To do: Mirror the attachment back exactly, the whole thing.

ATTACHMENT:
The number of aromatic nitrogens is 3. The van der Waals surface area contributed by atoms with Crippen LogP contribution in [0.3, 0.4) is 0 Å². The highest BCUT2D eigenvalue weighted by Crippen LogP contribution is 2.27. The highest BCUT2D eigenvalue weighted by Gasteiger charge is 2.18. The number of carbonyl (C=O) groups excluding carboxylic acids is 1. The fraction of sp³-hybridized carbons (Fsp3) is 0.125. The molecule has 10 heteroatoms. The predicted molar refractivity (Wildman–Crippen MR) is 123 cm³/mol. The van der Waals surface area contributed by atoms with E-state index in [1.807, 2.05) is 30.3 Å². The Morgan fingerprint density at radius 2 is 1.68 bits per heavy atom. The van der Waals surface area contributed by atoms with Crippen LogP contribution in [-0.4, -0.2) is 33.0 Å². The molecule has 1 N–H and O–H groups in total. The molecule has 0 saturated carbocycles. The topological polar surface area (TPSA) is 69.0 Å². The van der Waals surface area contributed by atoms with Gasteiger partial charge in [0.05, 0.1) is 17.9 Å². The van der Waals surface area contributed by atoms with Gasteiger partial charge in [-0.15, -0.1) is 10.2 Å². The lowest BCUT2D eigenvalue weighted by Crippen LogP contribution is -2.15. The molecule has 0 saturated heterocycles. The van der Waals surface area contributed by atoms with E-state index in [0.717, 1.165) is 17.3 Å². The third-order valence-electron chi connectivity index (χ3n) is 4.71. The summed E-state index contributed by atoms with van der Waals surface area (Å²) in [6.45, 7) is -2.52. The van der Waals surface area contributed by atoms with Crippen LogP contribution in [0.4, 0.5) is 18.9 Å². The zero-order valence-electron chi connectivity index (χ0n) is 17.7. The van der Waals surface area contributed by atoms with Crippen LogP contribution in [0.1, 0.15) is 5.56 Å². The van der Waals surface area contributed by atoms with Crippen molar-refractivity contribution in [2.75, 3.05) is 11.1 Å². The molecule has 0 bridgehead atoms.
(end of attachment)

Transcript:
The number of aromatic nitrogens is 3. The van der Waals surface area contributed by atoms with Crippen LogP contribution in [0.3, 0.4) is 0 Å². The highest BCUT2D eigenvalue weighted by Crippen LogP contribution is 2.27. The highest BCUT2D eigenvalue weighted by Gasteiger charge is 2.18. The number of carbonyl (C=O) groups excluding carboxylic acids is 1. The fraction of sp³-hybridized carbons (Fsp3) is 0.125. The molecule has 10 heteroatoms. The predicted molar refractivity (Wildman–Crippen MR) is 123 cm³/mol. The van der Waals surface area contributed by atoms with E-state index in [1.807, 2.05) is 30.3 Å². The Morgan fingerprint density at radius 2 is 1.68 bits per heavy atom. The van der Waals surface area contributed by atoms with Crippen LogP contribution in [-0.4, -0.2) is 33.0 Å². The molecule has 1 N–H and O–H groups in total. The molecule has 0 saturated carbocycles. The topological polar surface area (TPSA) is 69.0 Å². The van der Waals surface area contributed by atoms with Gasteiger partial charge in [0.05, 0.1) is 17.9 Å². The van der Waals surface area contributed by atoms with Gasteiger partial charge in [-0.15, -0.1) is 10.2 Å². The lowest BCUT2D eigenvalue weighted by Crippen LogP contribution is -2.15. The molecule has 0 saturated heterocycles. The van der Waals surface area contributed by atoms with E-state index in [0.717, 1.165) is 17.3 Å². The third-order valence-electron chi connectivity index (χ3n) is 4.71. The summed E-state index contributed by atoms with van der Waals surface area (Å²) in [6.45, 7) is -2.52. The van der Waals surface area contributed by atoms with Crippen LogP contribution in [0.4, 0.5) is 18.9 Å². The zero-order valence-electron chi connectivity index (χ0n) is 17.7. The van der Waals surface area contributed by atoms with Crippen LogP contribution in [0.1, 0.15) is 5.56 Å². The van der Waals surface area contributed by atoms with Crippen molar-refractivity contribution in [2.75, 3.05) is 11.1 Å². The molecule has 0 bridgehead atoms.